The New Hampshire Republican nomination for presidential candidate looks likely to be an easy victory for frontrunner Mitt Romney after an early lead in the polls.
A win in the New Hampshire primary is seen as key for any candidate to go all the way and seal their party's nomination at the national convention in the summer.
A Republican Party campaign manager said: "By winning New Hampshire you can get funding for the rest of the race. It's pretty key."
Romney told a raucous crowd at a rally in Bedford, New Hampshire: "You're going to make a statement."
The former governor of neighbouring Massachusetts has led polls in New Hampshire for months - recently by 20 percentage points or more.
He has been pushing for an overwhelming victory in the state as he looks to the next primary, on 21 January in South Carolina, where the Republican base was uncomfortable with him in 2008.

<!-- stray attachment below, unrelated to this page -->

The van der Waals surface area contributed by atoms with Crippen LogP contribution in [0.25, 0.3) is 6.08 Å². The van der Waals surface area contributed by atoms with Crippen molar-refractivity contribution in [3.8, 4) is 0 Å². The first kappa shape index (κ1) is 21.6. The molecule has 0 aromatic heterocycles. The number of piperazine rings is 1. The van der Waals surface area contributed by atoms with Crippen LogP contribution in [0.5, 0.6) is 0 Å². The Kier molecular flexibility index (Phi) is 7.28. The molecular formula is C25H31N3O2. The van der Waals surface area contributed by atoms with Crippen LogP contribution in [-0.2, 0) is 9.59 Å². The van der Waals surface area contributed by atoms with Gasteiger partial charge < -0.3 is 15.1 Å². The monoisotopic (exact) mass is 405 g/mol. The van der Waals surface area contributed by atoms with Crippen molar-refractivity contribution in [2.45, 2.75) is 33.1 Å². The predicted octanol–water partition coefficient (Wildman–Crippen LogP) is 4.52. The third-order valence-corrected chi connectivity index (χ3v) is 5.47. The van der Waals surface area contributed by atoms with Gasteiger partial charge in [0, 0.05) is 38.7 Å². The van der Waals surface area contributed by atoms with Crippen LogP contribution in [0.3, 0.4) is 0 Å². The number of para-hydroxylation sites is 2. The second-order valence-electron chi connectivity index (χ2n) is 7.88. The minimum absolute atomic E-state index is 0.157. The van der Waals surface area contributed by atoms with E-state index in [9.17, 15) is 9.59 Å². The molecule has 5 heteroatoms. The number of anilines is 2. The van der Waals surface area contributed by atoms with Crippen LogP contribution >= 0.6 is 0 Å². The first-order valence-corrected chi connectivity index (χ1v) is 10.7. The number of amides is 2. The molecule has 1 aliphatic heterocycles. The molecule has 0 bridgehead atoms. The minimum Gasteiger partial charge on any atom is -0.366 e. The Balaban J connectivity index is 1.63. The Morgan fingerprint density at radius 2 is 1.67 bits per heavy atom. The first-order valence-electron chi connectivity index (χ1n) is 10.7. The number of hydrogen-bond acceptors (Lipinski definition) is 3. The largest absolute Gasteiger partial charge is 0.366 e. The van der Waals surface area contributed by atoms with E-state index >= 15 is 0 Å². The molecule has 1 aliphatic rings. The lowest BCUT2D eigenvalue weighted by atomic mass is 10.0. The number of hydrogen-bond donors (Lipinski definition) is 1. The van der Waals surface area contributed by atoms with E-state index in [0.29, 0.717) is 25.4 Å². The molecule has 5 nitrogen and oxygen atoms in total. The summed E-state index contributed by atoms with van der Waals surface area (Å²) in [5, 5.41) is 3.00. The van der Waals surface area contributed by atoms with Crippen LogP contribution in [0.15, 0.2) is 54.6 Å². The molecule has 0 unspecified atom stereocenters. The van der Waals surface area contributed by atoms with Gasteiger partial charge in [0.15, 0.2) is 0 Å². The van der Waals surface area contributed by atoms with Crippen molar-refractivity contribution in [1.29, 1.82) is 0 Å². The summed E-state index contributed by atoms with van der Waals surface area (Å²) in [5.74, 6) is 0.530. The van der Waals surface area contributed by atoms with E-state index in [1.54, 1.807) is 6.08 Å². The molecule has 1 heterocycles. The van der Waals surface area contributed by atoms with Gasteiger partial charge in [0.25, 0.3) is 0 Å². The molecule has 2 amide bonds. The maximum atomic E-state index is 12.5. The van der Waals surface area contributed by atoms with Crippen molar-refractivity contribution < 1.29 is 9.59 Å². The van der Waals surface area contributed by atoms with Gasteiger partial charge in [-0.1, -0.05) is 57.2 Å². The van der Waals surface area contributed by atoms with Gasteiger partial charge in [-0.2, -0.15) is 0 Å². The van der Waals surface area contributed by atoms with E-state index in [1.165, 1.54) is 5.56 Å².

Rival candidate Newt Gingrich is preparing a blitz of television appearances and 11th-hour campaign stops in an effort to whip up enthusiasm for his White House bid, following a disappointing fourth-place finish in the first primaries in Iowa.
He has launched more aggressive attacks on Romney, labelling his Republican rival a timid Massachusetts moderate.
Former House Speaker Gingrich is due to visit polling centres in Manchester, Bedford, Merrimack and Hollis.
Among the other candidates, Ron Paul, a congressman from Texas, and former Pennsylvania senator Rick Santorum, who both made late surges in the race, will hope to keep their campaigns going by finishing second in New Hampshire.
Former governor of Utah, Jon Huntsman, whose campaign is flagging, is expected to drop out of the race if he does not finish in the top two. Texas governor Rick Perry has all but lost momentum in New Hampshire and is expected to come last after not campaigning in the state in favour of concentrating on South Carolina.